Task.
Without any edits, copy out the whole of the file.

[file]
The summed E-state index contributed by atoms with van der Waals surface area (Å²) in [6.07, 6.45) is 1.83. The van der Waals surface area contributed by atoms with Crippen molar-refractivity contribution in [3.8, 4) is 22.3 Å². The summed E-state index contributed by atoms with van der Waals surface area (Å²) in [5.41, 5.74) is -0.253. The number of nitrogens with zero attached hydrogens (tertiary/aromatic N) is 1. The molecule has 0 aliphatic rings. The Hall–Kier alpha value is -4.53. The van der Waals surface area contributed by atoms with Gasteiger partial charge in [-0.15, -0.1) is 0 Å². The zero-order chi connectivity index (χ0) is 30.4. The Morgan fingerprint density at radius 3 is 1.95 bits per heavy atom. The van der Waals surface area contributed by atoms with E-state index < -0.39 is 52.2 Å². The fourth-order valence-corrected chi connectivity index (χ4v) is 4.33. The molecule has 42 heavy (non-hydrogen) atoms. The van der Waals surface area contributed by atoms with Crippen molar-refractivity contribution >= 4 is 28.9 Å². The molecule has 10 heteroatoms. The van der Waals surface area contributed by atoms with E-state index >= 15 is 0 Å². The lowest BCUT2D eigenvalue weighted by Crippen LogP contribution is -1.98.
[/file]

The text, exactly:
The summed E-state index contributed by atoms with van der Waals surface area (Å²) in [6.07, 6.45) is 1.83. The van der Waals surface area contributed by atoms with Crippen molar-refractivity contribution in [3.8, 4) is 22.3 Å². The summed E-state index contributed by atoms with van der Waals surface area (Å²) in [5.41, 5.74) is -0.253. The number of nitrogens with zero attached hydrogens (tertiary/aromatic N) is 1. The molecule has 0 aliphatic rings. The Hall–Kier alpha value is -4.53. The van der Waals surface area contributed by atoms with Gasteiger partial charge in [-0.15, -0.1) is 0 Å². The zero-order chi connectivity index (χ0) is 30.4. The Morgan fingerprint density at radius 3 is 1.95 bits per heavy atom. The van der Waals surface area contributed by atoms with E-state index < -0.39 is 52.2 Å². The fourth-order valence-corrected chi connectivity index (χ4v) is 4.33. The molecule has 42 heavy (non-hydrogen) atoms. The van der Waals surface area contributed by atoms with Crippen molar-refractivity contribution >= 4 is 28.9 Å². The molecule has 10 heteroatoms. The van der Waals surface area contributed by atoms with E-state index >= 15 is 0 Å². The lowest BCUT2D eigenvalue weighted by Crippen LogP contribution is -1.98.